The Salgado Family, Father and Sons
Full name: Eight Family Members Salgado Family
|War||WWI, WWII. Korea, Vietnam, Cold War|
|Branch||U.S. Army & U.S. Marine Corps & U.S. Air Force|
|Rank||Sergeant Major, Master Sergeant, Sergeant, Specialist 4th Class,Specialist 5th Class, Airman 1st Class, Private|
Francisco, Roberto, Frank, Adan, Ruben, Lionel, Raul, and Ernesto
Francisco Salgado was born and raised in the small town of Marfa, Texas. He served in the U.S. Army with honor in World War I, the war to end all wars, as some people called it. Yet, his seven sons were to serve in three more wars, World War II, Korean War and the Viet Nam War, one son giving his life in the defense of his country. Two grandsons, one great grandson and one great granddaughter also served and fought in later wars.
Roberto Salgado, his oldest son, served with the U.S. Army’s 101st Airborne Division during World War II. During his time in Europe, he fought in Germany and was one of the “Bastards of Bastogne.” He was awarded the Bronze Star Medal and the Purple Heart Medal for wounds he received. After the war Roberto worked in the building industry as a foreman and continued his service in the Army reserves retiring as a Master Sergeant. He was married and had two children.
Frank Salgado, Jr. served in Korea during the war as a forward observer with the U.S. Army’s Company “H”, 23rd Infantry Regiment, 2nd Infantry Division. He distinguished himself by gallantry in action. His Silver Star Medal Citation reads:
“SERGEANT FRANK SALGADO, JR, Infantry, United States Army, a member of Company H, 23d Infantry Regiment 2d Infantry Division, distinguished himself by gallantry in action against an armed enemy near Poncho, Korea, 5-6 September 1950. On 5 September 1950, Sergeant Salgado, an 81mm observer, was wounded by shell fragments while adjusting mortar fire from his forward position with attacking elements of Company G, 23d Infantry. At about 1600 hours, on 6 September 1950, after having his wounds dressed at the battalion aid station, Sergeant Salgado insisted upon returning to his duties at a forward observation post of Company F 23d Infantry. Company F was at the time under heavy attack by enemy forces, and Sergeant Salgado, although in great pain from his wounds from the previous day, remained at his forward and exposed post, adjusting mortar fire upon the enemy. The mortar fire directed upon the enemy forces by Sergeant Salgado was instrumental in preventing the enemy from breaking through Company F’s perimeter, and he continued to direct this fire until he was seriously wounded by the shell fragments flying all around him. The gallant and conspicuous courage displayed by Sergeant Salgado in returning to his duties in an exposed observation post, in spite of his painful wounds, fully upheld the highest and finest traditions of military service.”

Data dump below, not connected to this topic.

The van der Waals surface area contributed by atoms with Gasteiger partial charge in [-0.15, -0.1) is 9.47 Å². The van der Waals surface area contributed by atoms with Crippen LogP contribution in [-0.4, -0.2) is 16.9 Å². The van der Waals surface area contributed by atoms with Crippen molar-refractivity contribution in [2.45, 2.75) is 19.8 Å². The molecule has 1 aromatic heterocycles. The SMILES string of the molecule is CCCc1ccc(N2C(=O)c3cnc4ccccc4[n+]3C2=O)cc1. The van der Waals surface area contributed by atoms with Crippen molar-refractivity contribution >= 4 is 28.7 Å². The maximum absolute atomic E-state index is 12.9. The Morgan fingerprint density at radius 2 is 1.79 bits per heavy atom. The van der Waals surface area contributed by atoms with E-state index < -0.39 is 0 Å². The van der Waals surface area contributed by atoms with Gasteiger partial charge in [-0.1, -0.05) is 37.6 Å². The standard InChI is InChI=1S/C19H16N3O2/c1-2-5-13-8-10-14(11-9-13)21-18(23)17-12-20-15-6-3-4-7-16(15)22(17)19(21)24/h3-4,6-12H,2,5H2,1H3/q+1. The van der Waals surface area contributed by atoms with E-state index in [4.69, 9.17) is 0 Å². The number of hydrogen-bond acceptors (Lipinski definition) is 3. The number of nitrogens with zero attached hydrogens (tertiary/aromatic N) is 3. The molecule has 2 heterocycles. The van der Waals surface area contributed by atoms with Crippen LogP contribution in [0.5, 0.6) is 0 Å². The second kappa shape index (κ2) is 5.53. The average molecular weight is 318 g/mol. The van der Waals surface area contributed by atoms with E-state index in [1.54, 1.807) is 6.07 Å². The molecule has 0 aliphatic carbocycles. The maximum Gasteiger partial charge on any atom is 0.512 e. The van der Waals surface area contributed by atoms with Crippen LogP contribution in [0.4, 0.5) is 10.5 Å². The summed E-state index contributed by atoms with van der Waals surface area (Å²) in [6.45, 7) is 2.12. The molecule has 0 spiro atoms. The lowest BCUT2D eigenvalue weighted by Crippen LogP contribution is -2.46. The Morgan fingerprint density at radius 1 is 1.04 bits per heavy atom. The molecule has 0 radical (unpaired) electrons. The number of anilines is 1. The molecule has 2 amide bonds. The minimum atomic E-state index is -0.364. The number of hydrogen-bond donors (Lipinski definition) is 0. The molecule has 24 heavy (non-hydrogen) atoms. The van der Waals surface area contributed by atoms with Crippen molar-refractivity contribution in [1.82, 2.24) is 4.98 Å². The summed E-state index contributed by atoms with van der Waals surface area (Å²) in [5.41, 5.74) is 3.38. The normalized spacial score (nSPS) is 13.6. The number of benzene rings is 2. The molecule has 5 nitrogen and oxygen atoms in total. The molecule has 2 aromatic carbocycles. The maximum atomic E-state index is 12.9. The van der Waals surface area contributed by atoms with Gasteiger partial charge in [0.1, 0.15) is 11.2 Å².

Sergeant Salgado died of his wounds on September 8, 1950 and was buried in Korea. He was posthumously awarded the Silver Star Medal for his gallant and conspicuous courage. He also received the Purple Heart Medal with two oak leaf clusters.
Adan Salgado enlisted in the U.S. Marine Corps in 1951. While attending cold weather training at Pickle Meadows, Ca, he was sent home to bury his brother Frank whose remains had now been sent home for burial. Two weeks after the funeral, Adan was on his way to Korea where he served with the 2nd Battalion, 5th Marine Regiment, 1st Marine Division. After his end of service, he finished college and became a school teacher. He retired as a high school principal and then worked an additional ten years with the Texas Education Agency. He was married and had three children.
Ruben Salgado served with the U.S. Army’s 101st Airborne Division during the cold war of the 1950’s. He was stationed stateside. After his service, he worked for U.S. Steel in California and retired after 30 years.
Lionel Salgado served with the U.S. Army’s 10th Infantry Division and was stationed in Germany. He also served during the cold war in the 1950’s. After his military service, he married and had three children. He worked twenty years in the grocery business.
Raul Salgado served in the U.S. Air Force in the 1960’s during the Viet Nam war. He was stationed stateside. After his service he remained in California and owned a Home Décor business.
Ernesto Salgado served in Viet Nam with the U.S. Marine Corps. He was wounded in action while assigned to Company “C” 1st Battalion, 7th Marine Regiment. He later served as a Drill Instructor and retired as a Sergeant Major after 26 years of service. He received the Legion of Merit Medal, Purple Heart Medal and the Navy and Marine Corps Commendation Medal with “V” Device. After his military service he became a police officer in San Diego, Ca. He was married and had two boys.
Francisco Salgado’s picture, along with those of his brother-in-law, John Mojecki, who served in the U.S. Army in WW I, his two brothers-in-law, Moises and Felix Campos who served in the U.S. Army in WW II, his seven sons and his two grandsons, Roberto Salgado, Jr., who served with the U.S. Army’s 101st Airborne Division during the cold war and Henry Mata, Jr. who served in Viet Nam with the Army’s 1st Air Cavalry Division, are proudly displayed on the walls of the Marfa USO Building among the over 300 pictures of other local veterans.